Did you get a chance to stop and smell the flowers last weekend? It is amazing to watch them go from tiny buds to fully open colourful carpets of life in your yard. Of course I have also noticed that the warm weather has brought out carpets of another flower in my yard. More specifically, the field of yellow is a sea of dandelions that is competing with the newly green lawn.

Sigh…

Dandelions

Genus Taraxacum; sunny yellow dandelions

Welcome to life as a homeowner. So what do we do with these sunny weeds that were brought over to North America compliments of our early European settlers? Now that is a question that has been asked by lawn lovers for an awfully long time. How about one of these helpful suggestions;

DANDELIONS: Fight or Foster?

I remember picking dandelions as a child and chanting the ominous little ditty “Mama had a baby and its head popped off”, as I popped the end of the flower off of its stalk. A bit macabre, but it filled hours of entertainment for all the neighbourhood kids and potentially eradicated at least a few new weeds in our parent’s lawns. Nowadays though, most North Americans first response when they see these infamous yellow flowers is to grimace. It used to be that you would get out the weed killer and spray those little buggers out of existence, but since 2009 cosmetic pesticides have been banned in Ontario. That means that if you want to get rid of the virulent Taraxacum invasion in your yard, you have to other means.

Dandelion Digger from Lee Valley

The obvious, but extremely time-consuming answer is to dig the dandelions out of your yard. Cutting them down with the lawn mower might remove the flower head and some of the long, tooth-shaped leaves, but you have to get to the root of the problem. Literally. Because even if you shear the plant to the ground, this perennial plant will keep coming back year after year. That is unless you pull the dandelion out, tap-root and all. And those tap-roots can be 15 cm or longer. You will need a ‘dandelion digger’, or a simple trowel (if your back can hack it). Your only other ingredient is time to dig them up.

Vinegar; the natural herbicide

If digging dandelions doesn’t sound like your cup of tea, there are some other options to get rid of those pesky plants. Dandelions need plenty of sunlight to grow. If you smother them, cutting off their source of sun, you will kill the flower. Of course if your yard is overrun by them, you will also be effectively killing the grass around them too. Think of this as a small-sized solution or conversely, a wide-reaching one. You can also pour boiling water over the plant several times a day until it dies. Vinegar also works to clean your world inside and out. Spraying vinegar on a dandelion plant works as an effective natural herbicide that won’t harm the soil or contaminate ground water.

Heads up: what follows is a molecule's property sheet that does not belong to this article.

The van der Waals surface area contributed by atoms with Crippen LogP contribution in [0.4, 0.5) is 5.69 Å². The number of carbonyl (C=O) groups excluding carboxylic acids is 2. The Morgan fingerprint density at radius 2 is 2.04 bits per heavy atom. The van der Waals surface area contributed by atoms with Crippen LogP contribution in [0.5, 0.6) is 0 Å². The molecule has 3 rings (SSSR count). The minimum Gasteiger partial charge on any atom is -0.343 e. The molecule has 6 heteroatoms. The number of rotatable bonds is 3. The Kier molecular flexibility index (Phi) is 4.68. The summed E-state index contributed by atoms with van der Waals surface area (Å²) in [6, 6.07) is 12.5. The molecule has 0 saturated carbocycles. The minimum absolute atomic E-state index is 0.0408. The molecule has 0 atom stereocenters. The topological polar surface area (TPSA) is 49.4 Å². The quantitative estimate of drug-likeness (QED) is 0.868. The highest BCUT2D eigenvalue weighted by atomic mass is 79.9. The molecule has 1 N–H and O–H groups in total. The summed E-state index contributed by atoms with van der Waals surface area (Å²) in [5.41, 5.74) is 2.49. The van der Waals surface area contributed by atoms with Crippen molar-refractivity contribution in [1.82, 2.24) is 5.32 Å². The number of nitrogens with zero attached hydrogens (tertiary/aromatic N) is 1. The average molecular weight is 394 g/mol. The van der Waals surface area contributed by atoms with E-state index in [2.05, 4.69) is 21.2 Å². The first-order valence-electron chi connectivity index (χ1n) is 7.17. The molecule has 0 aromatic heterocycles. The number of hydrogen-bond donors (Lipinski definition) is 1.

There are a few other methods to combat your battle with dandelions. One is to over-seed your lawn. This simple step not only improves the health and look of your lawn, but it also chokes out weeds, making it harder for them to flourish. Another tip that lawn care companies will gladly suggest is to improve the quality of your soil. Dandelions love acidic soil. If you improve your soil with mulch or compost, dandelions get weaker and less likely to thrive or take root in the first place. As a bonus, this also makes them easier to pull out!

Of course you could also learn to love the prevalent weed. They do make for sunny spots in amongst the green grass in the spring. They are also edible, from their roots, to bitter leaves, to brilliant yellow flowers. You can add leaves to your salad for a dash of calcium and iron. They also contain vitamin A, B complex, C, D, potassium, and even zinc. Plus, they are low in calories! The common dandelion has even been used in various herbal remedies, such as being used as a diuretic, stimulating appetite, aiding digestion, detoxifying the liver and gallbladder and just generally improving the immune system. Not bad for a plant that most homeowners consider a scourge on their property.

So if you break down and pick a pack of dandelions this spring, why not think of taking them to the kitchen, instead of depositing them in your local yard waste bags. This recipe for dandelion pesto from David Lebovitz, just might help to sway you in leaving at least a small pocket of yellow in your yard, if not for your children than at least for your culinary taste buds. Enjoy!

Dandelion Pesto

Ingredients:

  • 12 ounces (350g) washed and cleaned dandelion leaves
  • 1 cup (250ml) olive oil
  • 4 cloves garlic, peeled
  • 6 tablespoons (40g) pine nuts, lightly toasted
  • 1 1/2 teaspoons sea salt
  • 2 1/2 ounces (70g) Parmesan or Romano cheese, grated

Directions:

1. Put about one-third of the dandelion greens in the food processor or blender with the olive oil and chop for a minute, scraping down the sides. Add the remaining dandelion greens in two batches, until they’re all finely chopped up.

2. Add the garlic cloves, pine nuts, salt, and Parmesan, and process until everything is a smooth puree.

3. Taste, and add more salt if necessary. If it’s too thick, you can thin it with more olive oil or water.
Storage: The pesto can be refrigerated in a jar for up to four days. The top may darken, which is normal. You can pour a thin layer of olive oil on top to prevent that. It can also be frozen for up to two months.

Good luck with your (delicious/dastardly) dandelion dilemma!

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